Comment: Comments were mixed on the certification form. Most State auditor and CPA commenters opposed the certification form, citing it as an increased burden on them to prepare and duplicative of information in the audit reports. Most college and university commenters supported the use of the certification form as a method of reducing the volume of paper in single audits.

On a related issue, some State auditor and CPA commenters cited a possible logistical problem that the auditor would not be able to complete the audit report until the certification form was prepared (because the auditor must read the certification form and report as an audit finding material inconsistencies with the audit) and the certification form could not be prepared until the audit is completed.

Response: The requirements for the auditor to read the certification form and report as an audit finding any material inconsistencies has not been adopted. As a preventive control to ensure proper distribution of audit reports, a requirement (___.500(f)) has been added for the auditor to identify to the auditee those Federal awarding agencies and pass-through entities which are required to receive a copy of the reporting package. Also, a requirement (___.505(b)) was added for the schedule of findings and questioned costs prepared by the auditor to include a summary of the auditor's results. This summary will facilitate preparation of the certification form by the auditee.

Management Letter

Comment: Most commenters expressed concern that routinely including management letters as part of a public filing of the auditor's reports could reduce the effectiveness of management letters.

Response: OMB agrees that it is not necessary to routinely include auditor's management letters as part of the report submission. Therefore, this provision has not been adopted. However, because management letters may contain information relevant to the needs of Federal agencies and pass-through entities to monitor Federal awards, a provision has been added that Federal agencies and pass-through entities can request a copy of management letters.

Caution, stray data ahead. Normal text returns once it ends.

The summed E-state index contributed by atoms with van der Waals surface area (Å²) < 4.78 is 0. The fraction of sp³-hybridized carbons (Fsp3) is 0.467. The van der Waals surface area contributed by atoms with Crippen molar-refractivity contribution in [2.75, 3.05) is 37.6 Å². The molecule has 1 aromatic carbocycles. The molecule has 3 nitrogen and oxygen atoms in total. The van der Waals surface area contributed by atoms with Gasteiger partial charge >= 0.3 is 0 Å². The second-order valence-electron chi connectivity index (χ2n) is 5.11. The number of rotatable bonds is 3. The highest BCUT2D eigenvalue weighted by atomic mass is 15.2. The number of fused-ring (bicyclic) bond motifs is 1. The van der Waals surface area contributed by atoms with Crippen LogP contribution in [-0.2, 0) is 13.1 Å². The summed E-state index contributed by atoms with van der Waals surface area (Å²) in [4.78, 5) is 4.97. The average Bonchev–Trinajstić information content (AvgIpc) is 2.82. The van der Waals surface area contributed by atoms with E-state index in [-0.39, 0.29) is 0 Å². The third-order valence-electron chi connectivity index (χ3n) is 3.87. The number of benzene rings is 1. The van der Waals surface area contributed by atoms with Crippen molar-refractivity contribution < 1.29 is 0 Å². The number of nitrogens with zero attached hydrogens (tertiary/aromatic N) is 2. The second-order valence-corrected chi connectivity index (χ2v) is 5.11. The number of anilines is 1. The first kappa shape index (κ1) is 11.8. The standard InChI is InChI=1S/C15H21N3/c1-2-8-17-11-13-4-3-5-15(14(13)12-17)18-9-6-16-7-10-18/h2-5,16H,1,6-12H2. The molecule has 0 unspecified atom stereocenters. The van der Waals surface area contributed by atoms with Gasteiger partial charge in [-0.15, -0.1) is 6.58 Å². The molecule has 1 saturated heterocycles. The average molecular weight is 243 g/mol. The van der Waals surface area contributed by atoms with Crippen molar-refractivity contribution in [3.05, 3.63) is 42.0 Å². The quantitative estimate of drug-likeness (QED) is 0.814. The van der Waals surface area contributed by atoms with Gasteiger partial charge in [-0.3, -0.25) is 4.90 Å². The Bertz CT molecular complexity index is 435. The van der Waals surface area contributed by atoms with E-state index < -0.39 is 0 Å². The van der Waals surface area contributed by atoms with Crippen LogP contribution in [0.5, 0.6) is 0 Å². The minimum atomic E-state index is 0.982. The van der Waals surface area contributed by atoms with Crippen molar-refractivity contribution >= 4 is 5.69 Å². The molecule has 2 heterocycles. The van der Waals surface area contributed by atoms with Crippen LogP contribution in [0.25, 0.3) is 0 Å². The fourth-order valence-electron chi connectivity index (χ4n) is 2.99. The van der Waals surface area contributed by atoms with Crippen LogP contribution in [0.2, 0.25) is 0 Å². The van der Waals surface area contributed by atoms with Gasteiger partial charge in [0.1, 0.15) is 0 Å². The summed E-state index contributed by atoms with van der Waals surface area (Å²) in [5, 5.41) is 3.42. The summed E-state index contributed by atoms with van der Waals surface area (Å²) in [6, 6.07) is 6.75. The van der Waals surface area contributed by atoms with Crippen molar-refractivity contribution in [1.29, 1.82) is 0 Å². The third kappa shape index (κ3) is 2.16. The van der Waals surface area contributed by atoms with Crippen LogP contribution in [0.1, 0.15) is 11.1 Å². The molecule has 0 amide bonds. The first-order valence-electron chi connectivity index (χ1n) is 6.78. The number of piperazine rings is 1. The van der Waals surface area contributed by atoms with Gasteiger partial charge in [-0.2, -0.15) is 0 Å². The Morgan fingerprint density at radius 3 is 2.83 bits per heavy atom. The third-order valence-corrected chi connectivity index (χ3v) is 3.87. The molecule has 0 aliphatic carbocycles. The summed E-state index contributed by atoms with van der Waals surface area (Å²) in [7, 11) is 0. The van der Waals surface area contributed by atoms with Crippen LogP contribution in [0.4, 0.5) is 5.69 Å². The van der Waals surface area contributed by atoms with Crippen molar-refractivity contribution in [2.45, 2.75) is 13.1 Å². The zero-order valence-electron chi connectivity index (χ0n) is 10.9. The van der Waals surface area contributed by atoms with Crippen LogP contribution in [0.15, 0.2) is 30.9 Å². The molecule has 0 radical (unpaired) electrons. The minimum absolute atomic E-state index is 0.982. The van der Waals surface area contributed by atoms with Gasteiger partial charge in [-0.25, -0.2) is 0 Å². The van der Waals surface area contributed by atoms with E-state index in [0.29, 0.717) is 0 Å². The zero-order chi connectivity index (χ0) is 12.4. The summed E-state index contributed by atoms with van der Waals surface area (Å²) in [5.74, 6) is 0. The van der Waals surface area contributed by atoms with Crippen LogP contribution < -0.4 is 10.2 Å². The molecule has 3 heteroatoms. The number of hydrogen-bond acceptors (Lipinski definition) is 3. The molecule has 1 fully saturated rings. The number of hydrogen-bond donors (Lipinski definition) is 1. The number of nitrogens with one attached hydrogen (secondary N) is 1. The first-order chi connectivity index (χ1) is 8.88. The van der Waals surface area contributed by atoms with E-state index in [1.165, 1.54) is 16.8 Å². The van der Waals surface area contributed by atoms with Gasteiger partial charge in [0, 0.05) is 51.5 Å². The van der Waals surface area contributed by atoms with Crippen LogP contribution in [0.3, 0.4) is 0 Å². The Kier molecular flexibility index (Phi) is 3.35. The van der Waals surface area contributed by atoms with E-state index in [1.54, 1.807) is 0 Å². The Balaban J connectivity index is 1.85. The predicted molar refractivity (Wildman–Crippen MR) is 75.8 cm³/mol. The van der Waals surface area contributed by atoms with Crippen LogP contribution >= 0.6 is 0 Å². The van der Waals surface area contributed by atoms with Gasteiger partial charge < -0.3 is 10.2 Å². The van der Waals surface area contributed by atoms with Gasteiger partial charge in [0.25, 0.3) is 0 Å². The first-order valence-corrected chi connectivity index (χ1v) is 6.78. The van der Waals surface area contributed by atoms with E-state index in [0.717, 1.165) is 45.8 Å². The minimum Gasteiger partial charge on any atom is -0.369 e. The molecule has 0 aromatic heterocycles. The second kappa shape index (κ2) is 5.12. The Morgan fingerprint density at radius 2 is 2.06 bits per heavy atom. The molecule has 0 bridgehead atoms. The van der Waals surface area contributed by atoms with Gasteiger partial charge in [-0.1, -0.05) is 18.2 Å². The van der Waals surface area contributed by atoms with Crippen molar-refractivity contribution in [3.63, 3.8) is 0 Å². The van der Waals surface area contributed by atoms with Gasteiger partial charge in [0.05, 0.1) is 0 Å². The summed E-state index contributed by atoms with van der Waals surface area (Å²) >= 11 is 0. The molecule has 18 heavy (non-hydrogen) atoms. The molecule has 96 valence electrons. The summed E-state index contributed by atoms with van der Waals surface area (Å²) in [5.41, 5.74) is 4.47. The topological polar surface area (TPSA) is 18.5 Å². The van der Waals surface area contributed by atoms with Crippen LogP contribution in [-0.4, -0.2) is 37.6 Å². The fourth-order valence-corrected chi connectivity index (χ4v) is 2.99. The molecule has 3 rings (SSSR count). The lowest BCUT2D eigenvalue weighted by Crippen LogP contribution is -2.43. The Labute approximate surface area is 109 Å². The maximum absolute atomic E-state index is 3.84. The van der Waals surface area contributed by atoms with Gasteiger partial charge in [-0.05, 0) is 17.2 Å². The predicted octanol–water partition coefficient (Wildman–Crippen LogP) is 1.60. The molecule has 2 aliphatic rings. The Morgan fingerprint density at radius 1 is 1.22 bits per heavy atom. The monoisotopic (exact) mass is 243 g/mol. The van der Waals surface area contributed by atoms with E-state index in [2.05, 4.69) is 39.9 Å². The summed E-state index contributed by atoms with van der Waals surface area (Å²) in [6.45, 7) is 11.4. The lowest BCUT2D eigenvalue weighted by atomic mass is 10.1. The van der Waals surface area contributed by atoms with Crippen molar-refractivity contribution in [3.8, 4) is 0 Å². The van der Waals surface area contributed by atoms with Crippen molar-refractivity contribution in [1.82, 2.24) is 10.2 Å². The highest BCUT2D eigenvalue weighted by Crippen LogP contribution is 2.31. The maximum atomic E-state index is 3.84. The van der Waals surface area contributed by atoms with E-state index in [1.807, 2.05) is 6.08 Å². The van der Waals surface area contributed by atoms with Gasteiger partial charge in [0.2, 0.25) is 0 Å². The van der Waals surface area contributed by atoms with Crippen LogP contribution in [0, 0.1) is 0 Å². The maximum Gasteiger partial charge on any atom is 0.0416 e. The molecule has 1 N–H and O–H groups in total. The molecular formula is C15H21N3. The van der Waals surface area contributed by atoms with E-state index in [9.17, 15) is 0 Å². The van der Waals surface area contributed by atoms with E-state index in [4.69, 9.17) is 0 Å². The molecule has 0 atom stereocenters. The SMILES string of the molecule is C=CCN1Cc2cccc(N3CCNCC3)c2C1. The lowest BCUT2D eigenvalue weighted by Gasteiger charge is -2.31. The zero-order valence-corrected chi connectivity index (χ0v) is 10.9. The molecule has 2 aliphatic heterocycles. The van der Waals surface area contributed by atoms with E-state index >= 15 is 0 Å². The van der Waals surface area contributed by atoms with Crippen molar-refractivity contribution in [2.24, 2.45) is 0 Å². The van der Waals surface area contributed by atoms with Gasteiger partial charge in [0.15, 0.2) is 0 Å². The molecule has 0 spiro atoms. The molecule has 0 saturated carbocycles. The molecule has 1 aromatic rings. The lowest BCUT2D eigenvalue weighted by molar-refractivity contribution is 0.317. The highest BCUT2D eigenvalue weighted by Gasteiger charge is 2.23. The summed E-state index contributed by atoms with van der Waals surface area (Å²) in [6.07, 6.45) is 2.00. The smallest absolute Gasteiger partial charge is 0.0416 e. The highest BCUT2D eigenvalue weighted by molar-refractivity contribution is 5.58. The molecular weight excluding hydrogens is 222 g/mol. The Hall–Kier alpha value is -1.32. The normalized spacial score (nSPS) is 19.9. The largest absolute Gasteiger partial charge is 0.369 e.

Coordinated Audit Approach

Comment: A few commenters expressed concern that the term coordinated audit approach was not used in the proposed revision and whether the removal of this term precluded Federal auditors from participating in audits required by this Circular.

Response: The proposed revision does not prohibit the participation of Federal auditors in audits required by the Circular, a concept referred to as the coordinated audit approach. This term was not included in the proposed revision because the definition of auditor clearly includes Federal audit organizations and further reference to the term coordinated audit approach was not considered necessary. A provision (___.305(c)) has been added to clarify that Federal auditors may perform all or part of the work required under the Circular if they fully comply with the requirements of the Circular.


Comment: A few Federal agency and non-profit organization commenters expressed concern that the proposed revision did not specifically address Federal Government owned, contractor-operated facilities (GOCOs) or Federally Funded Research and Development Centers (FFRDCs).

Response: A provision has been added to the definition of the term Federal award that contracts to operate GOCOs are excluded from the requirements of this Circular. Also, paragraph ___.200(e) has been added to allow management of an auditee that owns or operates a FFRDC to elect to treat the FFRDC as a separate entity for purposes of this Circular. If the FFRDC is treated as a separate entity, the determination of cognizant agency for audit would be based upon this separate entity.

Questions and Answers on OMB Circular A-133

Comment: In May 1992, the Standards Subcommittee of the President's Council on Integrity and Efficiency (PCIE) issued PCIE Position Statement No. 6, titled "Questions and Answers on OMB Circular A-133" (A-133 Q&A). A commenter inquired whether this document could be used as guidance in performing audits under the revised Circular A-133.

Response: Since this revision makes significant changes in OMB Circular A-133, the May 1992 A-133 Q&A should not be used as a primary source of guidance for audits performed under this revision. However, many items in the A-133 Q&A were incorporated in this revision and the A-133 Q&A may be a useful historical reference of the single audit process. If there are significant questions concerning the revised Circular A-133, OMB will consider issuing a revised A-133 Q&A.

Compliance Supplements

Comment: Some CPA and State auditor commenters expressed concern that Federal agencies should keep the compliance supplements current.

Response: OMB recognizes the need for updated compliance supplements and is working with Federal agencies and the PCIE to complete this task. OMB's current plans are to issue a revised compliance supplement by the end of 1996.

Public Information Collection

The revision includes an information collection requirement for reports from auditors concerning their audit findings to auditees (___.235(b)(4), ___.505, and ___.510) and reports from auditees to the Federal Government concerning these report (___.235(c) and ___.320). OMB requested comments on the proposed information collection described in the Circular in a April 1, 1996 Federal Register notice (61 FR 14338) in accordance with the Paperwork Reduction Act of 1995 (44 U.S.C. Chapter 35 et seq). The proposed information collection requirement will not be effective until another notice is published in the Federal Register. The subsequent notice will provide the effective date and the OMB control number.

Alice M. Rivlin,

Audits of States, Local Governments, and Non-Profit Organizations

Types of Compliance Requirements

A-133 Information Collection Under OMB Review

A-133; Rescission A-128

OMB Circular A-133, Federal Register